Autor: Rodrigo Gertosio Swanston
In many ways, nature is present in modern architectural housing complexes. Although the first inhabitants could immediately enjoy well-lit, oriented, and ventilated apartments, half a century later, the landscape is different. Multiple tree species bathe parks, plazas, trails, and private patios. From the inside, the buildings commonly disappear among a significant plant mass.
Recent development of the popular application of the cameras mounted on drones along with the satellite views, when looking at them from above, the urban project closely related to the city appears. The benefits for the quality of life of the inhabitants seem obvious. For this (and for several other reasons), multiple complexes have been recognized as heritage in various parts of the world. Behind its most significant values, there is usually the relationship between architecture and nature, on different scales and in different ways.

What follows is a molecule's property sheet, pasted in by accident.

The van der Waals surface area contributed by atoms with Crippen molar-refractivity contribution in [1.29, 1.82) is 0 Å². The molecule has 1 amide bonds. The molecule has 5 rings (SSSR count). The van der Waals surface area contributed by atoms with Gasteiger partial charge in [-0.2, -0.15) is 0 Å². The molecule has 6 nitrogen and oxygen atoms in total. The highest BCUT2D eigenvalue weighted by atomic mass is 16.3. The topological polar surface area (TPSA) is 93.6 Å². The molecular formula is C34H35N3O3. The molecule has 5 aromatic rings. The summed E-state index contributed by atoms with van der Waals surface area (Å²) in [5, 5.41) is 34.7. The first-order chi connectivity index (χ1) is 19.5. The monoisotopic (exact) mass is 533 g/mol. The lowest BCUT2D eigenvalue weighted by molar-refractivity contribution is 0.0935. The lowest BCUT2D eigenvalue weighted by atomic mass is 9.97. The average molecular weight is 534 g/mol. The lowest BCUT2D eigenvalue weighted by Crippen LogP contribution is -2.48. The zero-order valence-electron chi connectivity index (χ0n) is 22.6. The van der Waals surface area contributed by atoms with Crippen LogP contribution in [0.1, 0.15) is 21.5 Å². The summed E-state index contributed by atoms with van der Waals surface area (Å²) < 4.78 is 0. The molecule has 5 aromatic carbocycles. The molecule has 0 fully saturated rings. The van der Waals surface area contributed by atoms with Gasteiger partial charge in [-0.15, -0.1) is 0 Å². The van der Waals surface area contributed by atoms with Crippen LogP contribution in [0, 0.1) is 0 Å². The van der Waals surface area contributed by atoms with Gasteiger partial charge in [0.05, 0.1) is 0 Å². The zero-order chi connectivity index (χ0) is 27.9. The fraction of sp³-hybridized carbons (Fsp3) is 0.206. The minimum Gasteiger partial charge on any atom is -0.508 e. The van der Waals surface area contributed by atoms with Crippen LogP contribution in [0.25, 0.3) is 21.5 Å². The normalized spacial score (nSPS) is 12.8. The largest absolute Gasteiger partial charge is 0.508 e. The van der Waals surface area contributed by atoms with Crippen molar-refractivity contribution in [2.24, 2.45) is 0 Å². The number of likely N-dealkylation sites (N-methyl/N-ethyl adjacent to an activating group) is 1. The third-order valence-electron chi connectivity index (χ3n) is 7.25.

For this reason, it is necessary to determine more clearly (and from other disciplines) how nature is related to its most significant attributes and heritage values. Knowing, measuring, and interpreting the variables, not only influence their effectiveness but could also constitute new layers of information that guide their preservation on a large scale. Above all, in contexts of climate change.
This text is divided into three sections: Collective housing and nature; nature and heritage values; and the environmental dimension of the modern urban project, Grecia Avenue, Santiago, Chile.